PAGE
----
O SWEET everlasting Voices, be still; Go to the guards of the heavenly fold And bid them wander obeying your will, Flame under flame, till Time be no more; Have you not heard that our hearts are old, That you call in birds, in wind on the hill, In shaken boughs, in tide on the shore? O sweet everlasting Voices, be still.
The Plot Against The Giant. First Girl. When this yokel comes maundering, Whetting his hacker, I shall run before him, Diffusing the civilest odors. Out of geraniums and unsmelled flowers. It will check him. Second Girl. I shall run before him, Arching cloths besprinkled with colors. As small as fish-eggs. The threads. Will abash him. Third Girl. Oh, la... le pauvre! I shall run before him, With a curious puffing. He will bend his ear then. I shall whisper. Heavenly labials in a world of gutturals. It will undo him.
I used to listen to the monks repeating the Lord's Prayer; I wondered how they could continue to pray without misgiving to their heavenly father to give them their daily bread. Do children beseech their earthly father to give them sustenance? They expect him to do it, they neither feel gratitude to him for doing so nor need to, and we have only blame for a man who brings children into the world that he can't or won't provide for. It seemed to me that if an omnipotent creator was not prepared to provide for his creatures with the necessities, material and spiritual, of existence he'd have done better not to create them.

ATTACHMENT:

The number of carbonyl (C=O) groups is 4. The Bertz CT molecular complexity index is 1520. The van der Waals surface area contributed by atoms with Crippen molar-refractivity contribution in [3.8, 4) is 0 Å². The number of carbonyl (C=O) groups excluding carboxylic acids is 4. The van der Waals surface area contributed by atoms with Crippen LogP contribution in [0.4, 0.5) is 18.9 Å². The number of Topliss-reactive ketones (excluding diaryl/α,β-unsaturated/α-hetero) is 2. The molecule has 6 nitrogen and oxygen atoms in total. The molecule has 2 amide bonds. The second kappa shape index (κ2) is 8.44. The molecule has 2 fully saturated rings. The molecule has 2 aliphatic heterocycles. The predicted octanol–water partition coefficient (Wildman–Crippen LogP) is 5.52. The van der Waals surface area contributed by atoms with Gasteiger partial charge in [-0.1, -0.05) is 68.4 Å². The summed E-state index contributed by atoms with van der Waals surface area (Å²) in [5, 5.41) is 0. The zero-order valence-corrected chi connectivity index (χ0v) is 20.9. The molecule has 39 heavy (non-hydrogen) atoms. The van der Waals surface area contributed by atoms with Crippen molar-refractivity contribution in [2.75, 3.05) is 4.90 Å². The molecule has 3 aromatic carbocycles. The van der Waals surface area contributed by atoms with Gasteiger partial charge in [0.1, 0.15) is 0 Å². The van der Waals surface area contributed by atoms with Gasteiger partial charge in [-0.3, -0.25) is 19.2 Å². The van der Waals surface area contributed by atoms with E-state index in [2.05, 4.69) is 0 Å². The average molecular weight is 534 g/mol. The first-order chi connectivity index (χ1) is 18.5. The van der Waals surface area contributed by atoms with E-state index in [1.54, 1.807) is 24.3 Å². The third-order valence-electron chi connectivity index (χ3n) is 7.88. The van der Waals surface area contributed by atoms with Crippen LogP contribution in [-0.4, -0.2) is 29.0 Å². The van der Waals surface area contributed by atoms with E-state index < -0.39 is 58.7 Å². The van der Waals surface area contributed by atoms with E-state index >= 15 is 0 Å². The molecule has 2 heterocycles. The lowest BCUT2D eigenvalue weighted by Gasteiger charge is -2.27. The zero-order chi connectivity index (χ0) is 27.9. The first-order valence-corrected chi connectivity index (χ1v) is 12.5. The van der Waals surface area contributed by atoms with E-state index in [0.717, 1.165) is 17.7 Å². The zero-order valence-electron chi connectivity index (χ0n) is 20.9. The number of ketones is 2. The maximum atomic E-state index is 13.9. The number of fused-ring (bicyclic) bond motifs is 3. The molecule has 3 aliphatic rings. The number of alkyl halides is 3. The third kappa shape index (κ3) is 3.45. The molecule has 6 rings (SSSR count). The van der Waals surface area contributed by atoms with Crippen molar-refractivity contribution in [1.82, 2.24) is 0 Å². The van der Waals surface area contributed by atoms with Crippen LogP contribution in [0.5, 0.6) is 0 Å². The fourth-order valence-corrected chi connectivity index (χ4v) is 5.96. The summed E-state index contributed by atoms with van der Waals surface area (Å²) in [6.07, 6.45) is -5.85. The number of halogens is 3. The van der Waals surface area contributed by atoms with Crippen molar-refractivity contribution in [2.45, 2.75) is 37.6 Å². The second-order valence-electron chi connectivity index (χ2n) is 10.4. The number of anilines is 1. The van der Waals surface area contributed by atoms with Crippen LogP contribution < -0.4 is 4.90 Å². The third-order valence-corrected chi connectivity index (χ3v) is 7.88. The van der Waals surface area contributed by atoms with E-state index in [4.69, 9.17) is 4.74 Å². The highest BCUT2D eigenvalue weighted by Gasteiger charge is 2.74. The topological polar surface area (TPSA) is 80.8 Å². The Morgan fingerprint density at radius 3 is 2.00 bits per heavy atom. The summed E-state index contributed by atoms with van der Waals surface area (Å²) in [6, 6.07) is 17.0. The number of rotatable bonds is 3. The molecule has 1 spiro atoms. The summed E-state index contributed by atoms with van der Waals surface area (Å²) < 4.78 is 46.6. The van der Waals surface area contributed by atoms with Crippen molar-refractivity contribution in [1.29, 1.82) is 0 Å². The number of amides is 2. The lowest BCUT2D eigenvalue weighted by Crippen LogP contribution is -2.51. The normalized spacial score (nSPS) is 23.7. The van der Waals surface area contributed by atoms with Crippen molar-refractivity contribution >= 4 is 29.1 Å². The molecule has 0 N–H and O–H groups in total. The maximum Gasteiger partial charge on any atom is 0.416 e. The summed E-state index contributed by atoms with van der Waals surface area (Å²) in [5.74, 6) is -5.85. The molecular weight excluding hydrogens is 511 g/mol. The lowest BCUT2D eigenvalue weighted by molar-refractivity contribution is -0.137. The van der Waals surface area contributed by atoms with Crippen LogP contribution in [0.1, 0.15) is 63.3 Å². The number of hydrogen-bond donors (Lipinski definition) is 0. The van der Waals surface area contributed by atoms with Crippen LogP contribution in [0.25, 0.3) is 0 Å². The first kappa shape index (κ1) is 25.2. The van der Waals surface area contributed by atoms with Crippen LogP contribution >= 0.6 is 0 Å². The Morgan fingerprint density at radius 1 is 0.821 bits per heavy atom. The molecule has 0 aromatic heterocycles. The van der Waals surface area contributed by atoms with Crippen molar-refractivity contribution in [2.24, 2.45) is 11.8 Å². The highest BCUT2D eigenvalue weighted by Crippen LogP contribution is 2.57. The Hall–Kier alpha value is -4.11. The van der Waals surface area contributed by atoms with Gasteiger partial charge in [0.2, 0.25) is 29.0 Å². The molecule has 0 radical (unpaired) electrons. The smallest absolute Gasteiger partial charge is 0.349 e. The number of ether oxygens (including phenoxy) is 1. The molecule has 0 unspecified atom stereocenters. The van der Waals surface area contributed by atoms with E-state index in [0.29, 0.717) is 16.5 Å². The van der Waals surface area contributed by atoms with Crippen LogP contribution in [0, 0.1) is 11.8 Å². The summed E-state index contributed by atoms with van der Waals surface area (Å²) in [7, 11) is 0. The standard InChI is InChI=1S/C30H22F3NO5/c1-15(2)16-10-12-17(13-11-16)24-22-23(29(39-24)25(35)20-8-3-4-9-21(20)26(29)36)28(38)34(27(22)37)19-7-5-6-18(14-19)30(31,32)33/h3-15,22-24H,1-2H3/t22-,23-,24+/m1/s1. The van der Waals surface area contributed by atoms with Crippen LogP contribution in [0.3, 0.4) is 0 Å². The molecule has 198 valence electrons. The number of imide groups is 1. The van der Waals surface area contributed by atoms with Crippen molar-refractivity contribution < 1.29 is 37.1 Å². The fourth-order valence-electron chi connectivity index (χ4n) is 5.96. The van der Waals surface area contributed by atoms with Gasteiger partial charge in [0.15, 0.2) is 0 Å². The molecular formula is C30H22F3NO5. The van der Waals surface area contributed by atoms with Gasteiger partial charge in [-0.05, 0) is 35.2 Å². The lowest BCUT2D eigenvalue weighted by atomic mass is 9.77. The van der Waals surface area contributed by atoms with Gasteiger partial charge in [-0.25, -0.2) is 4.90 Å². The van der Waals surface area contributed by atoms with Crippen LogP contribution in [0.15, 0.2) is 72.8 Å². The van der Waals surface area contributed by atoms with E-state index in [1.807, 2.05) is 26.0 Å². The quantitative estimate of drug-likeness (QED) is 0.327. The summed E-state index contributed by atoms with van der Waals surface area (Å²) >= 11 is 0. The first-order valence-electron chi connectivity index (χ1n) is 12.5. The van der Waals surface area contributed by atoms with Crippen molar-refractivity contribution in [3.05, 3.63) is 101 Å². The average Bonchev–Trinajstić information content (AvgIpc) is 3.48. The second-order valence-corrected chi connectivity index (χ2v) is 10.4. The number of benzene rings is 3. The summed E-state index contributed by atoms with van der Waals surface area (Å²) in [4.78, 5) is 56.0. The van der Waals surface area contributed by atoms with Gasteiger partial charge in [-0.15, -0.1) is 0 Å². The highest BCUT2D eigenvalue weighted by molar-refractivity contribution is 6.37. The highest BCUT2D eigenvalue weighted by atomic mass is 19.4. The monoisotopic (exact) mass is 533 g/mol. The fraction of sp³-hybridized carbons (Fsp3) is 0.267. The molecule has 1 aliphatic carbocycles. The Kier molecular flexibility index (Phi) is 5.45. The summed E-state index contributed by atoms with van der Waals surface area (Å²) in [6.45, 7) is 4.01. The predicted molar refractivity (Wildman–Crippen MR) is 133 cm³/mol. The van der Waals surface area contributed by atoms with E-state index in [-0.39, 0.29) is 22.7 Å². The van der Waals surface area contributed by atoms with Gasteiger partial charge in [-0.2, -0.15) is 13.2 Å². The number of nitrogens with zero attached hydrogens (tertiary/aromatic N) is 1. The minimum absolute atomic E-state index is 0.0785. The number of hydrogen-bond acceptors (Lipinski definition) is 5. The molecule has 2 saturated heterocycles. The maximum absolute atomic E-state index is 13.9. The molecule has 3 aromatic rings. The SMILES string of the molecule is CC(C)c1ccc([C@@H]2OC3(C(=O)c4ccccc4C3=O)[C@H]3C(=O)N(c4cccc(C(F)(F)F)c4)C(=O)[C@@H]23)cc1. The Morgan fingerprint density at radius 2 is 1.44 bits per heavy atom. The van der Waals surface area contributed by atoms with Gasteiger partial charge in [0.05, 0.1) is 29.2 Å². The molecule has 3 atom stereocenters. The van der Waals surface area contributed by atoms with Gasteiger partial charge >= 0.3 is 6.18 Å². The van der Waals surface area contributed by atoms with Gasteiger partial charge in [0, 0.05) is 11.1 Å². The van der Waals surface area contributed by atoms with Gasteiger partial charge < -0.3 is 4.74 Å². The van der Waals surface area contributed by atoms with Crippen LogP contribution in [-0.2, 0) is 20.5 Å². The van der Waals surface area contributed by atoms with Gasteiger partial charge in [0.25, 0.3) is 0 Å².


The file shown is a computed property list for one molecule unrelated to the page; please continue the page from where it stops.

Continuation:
I testify to you that our promised blessings are beyond measure. Though the storm clouds may gather, though the rains may pour down upon us, our knowledge of the gospel and our love of our Heavenly Father and of our Savior will comfort and sustain us and bring joy to our hearts as we walk uprightly and keep the commandments. My beloved brothers and sisters, fear not. Be of good cheer. The future is as bright as your faith.
Yes, by the grace of God, every night, as soon as I sleep I dream. And in my dreams I still know fear. Things are terrible to me there. In my dreams I sometimes carry with me something infinitely dear and precious, such as I know well enough that no real things be, and there it seems to me that I must keep this thing against some dreadful danger, such as there are none in the real world. And it also seems to me that I shall be struck down and annihilated if I lose it, though I know well that you are not, in the world of the daytime, struck down and annihilated, whatever you lose. In my dreams the dark is filled with indescribable horrors, but there are also sometimes flights and pursuits of a heavenly delight.